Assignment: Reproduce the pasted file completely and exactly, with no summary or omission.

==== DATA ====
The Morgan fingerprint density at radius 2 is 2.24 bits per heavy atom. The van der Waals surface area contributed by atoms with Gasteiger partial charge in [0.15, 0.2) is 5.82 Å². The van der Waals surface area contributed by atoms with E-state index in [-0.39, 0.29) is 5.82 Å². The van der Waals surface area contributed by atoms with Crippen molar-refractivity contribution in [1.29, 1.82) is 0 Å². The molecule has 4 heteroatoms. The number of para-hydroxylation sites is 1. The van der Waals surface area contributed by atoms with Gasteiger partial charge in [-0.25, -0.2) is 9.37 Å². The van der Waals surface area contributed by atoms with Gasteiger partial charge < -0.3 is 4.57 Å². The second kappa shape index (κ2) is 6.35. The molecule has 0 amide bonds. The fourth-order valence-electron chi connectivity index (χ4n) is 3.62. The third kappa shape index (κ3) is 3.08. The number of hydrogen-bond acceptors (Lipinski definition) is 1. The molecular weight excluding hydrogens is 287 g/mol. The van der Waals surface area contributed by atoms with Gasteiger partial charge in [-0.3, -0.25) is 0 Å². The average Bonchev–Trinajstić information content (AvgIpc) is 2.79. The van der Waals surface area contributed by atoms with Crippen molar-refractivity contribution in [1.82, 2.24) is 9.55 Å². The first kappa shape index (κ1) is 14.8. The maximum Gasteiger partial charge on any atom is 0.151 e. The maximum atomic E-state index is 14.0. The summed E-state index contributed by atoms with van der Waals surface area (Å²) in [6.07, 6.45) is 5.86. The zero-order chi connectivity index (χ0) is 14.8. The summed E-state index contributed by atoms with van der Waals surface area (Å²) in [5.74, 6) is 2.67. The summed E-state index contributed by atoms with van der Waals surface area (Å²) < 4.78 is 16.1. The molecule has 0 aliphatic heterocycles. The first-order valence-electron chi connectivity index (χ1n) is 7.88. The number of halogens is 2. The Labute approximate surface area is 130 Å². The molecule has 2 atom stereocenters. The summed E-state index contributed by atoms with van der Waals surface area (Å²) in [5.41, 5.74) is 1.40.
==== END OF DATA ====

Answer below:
The Morgan fingerprint density at radius 2 is 2.24 bits per heavy atom. The van der Waals surface area contributed by atoms with Gasteiger partial charge in [0.15, 0.2) is 5.82 Å². The van der Waals surface area contributed by atoms with E-state index in [-0.39, 0.29) is 5.82 Å². The van der Waals surface area contributed by atoms with Crippen molar-refractivity contribution in [1.29, 1.82) is 0 Å². The molecule has 4 heteroatoms. The number of para-hydroxylation sites is 1. The van der Waals surface area contributed by atoms with Gasteiger partial charge in [-0.25, -0.2) is 9.37 Å². The van der Waals surface area contributed by atoms with Gasteiger partial charge < -0.3 is 4.57 Å². The second kappa shape index (κ2) is 6.35. The molecule has 0 amide bonds. The fourth-order valence-electron chi connectivity index (χ4n) is 3.62. The third kappa shape index (κ3) is 3.08. The number of hydrogen-bond acceptors (Lipinski definition) is 1. The molecular weight excluding hydrogens is 287 g/mol. The van der Waals surface area contributed by atoms with Gasteiger partial charge in [-0.3, -0.25) is 0 Å². The average Bonchev–Trinajstić information content (AvgIpc) is 2.79. The van der Waals surface area contributed by atoms with Crippen molar-refractivity contribution in [1.82, 2.24) is 9.55 Å². The first kappa shape index (κ1) is 14.8. The maximum Gasteiger partial charge on any atom is 0.151 e. The maximum atomic E-state index is 14.0. The summed E-state index contributed by atoms with van der Waals surface area (Å²) in [6.07, 6.45) is 5.86. The zero-order chi connectivity index (χ0) is 14.8. The summed E-state index contributed by atoms with van der Waals surface area (Å²) in [5.74, 6) is 2.67. The summed E-state index contributed by atoms with van der Waals surface area (Å²) < 4.78 is 16.1. The molecule has 0 aliphatic heterocycles. The first-order valence-electron chi connectivity index (χ1n) is 7.88. The number of halogens is 2. The Labute approximate surface area is 130 Å². The molecule has 2 atom stereocenters. The summed E-state index contributed by atoms with van der Waals surface area (Å²) in [5.41, 5.74) is 1.40.